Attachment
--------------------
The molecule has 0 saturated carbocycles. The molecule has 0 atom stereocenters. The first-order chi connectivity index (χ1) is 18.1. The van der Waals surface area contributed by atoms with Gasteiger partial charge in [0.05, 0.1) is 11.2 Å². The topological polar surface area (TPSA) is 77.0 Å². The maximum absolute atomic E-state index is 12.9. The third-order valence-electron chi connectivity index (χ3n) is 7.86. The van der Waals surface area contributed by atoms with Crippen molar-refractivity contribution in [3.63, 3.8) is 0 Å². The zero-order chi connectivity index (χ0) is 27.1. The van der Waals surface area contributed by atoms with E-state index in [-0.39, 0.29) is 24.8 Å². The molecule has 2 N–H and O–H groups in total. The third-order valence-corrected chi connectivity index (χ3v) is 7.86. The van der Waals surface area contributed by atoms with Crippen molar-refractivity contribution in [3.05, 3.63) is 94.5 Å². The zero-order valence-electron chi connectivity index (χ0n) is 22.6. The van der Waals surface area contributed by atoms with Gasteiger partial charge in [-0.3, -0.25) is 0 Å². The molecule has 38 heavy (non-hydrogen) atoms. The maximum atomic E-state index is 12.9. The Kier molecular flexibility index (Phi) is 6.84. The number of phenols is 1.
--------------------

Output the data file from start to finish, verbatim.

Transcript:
The molecule has 0 saturated carbocycles. The molecule has 0 atom stereocenters. The first-order chi connectivity index (χ1) is 18.1. The van der Waals surface area contributed by atoms with Gasteiger partial charge in [0.05, 0.1) is 11.2 Å². The topological polar surface area (TPSA) is 77.0 Å². The maximum absolute atomic E-state index is 12.9. The third-order valence-electron chi connectivity index (χ3n) is 7.86. The van der Waals surface area contributed by atoms with Crippen molar-refractivity contribution in [3.63, 3.8) is 0 Å². The zero-order chi connectivity index (χ0) is 27.1. The van der Waals surface area contributed by atoms with E-state index in [-0.39, 0.29) is 24.8 Å². The molecule has 2 N–H and O–H groups in total. The third-order valence-corrected chi connectivity index (χ3v) is 7.86. The van der Waals surface area contributed by atoms with Crippen molar-refractivity contribution in [3.05, 3.63) is 94.5 Å². The zero-order valence-electron chi connectivity index (χ0n) is 22.6. The van der Waals surface area contributed by atoms with Gasteiger partial charge in [-0.3, -0.25) is 0 Å². The molecule has 38 heavy (non-hydrogen) atoms. The maximum atomic E-state index is 12.9. The Kier molecular flexibility index (Phi) is 6.84. The number of phenols is 1.